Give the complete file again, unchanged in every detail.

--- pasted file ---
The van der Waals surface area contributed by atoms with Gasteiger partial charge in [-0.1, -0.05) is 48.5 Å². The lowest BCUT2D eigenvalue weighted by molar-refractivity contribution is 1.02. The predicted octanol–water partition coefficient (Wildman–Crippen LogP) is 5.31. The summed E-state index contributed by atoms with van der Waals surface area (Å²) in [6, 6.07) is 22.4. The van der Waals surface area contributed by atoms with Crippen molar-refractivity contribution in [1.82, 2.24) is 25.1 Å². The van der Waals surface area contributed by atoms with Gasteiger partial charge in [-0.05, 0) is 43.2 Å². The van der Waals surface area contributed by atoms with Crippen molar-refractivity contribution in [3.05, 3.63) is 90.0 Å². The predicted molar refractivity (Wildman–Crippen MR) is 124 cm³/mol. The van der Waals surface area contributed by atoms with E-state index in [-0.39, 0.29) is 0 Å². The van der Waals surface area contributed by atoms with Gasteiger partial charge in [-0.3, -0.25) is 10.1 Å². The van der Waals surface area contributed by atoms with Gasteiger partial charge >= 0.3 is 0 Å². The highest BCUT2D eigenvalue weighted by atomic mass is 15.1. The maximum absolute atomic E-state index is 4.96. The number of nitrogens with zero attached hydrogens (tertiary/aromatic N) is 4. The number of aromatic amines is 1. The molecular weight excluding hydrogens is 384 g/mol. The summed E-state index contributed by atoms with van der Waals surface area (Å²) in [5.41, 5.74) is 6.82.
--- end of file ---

The van der Waals surface area contributed by atoms with Gasteiger partial charge in [-0.1, -0.05) is 48.5 Å². The lowest BCUT2D eigenvalue weighted by molar-refractivity contribution is 1.02. The predicted octanol–water partition coefficient (Wildman–Crippen LogP) is 5.31. The summed E-state index contributed by atoms with van der Waals surface area (Å²) in [6, 6.07) is 22.4. The van der Waals surface area contributed by atoms with Crippen molar-refractivity contribution in [1.82, 2.24) is 25.1 Å². The van der Waals surface area contributed by atoms with Gasteiger partial charge in [-0.05, 0) is 43.2 Å². The van der Waals surface area contributed by atoms with Crippen molar-refractivity contribution in [3.05, 3.63) is 90.0 Å². The predicted molar refractivity (Wildman–Crippen MR) is 124 cm³/mol. The van der Waals surface area contributed by atoms with E-state index in [-0.39, 0.29) is 0 Å². The van der Waals surface area contributed by atoms with Gasteiger partial charge in [-0.3, -0.25) is 10.1 Å². The van der Waals surface area contributed by atoms with Gasteiger partial charge >= 0.3 is 0 Å². The highest BCUT2D eigenvalue weighted by atomic mass is 15.1. The maximum absolute atomic E-state index is 4.96. The number of nitrogens with zero attached hydrogens (tertiary/aromatic N) is 4. The number of aromatic amines is 1. The molecular weight excluding hydrogens is 384 g/mol. The summed E-state index contributed by atoms with van der Waals surface area (Å²) in [5.41, 5.74) is 6.82.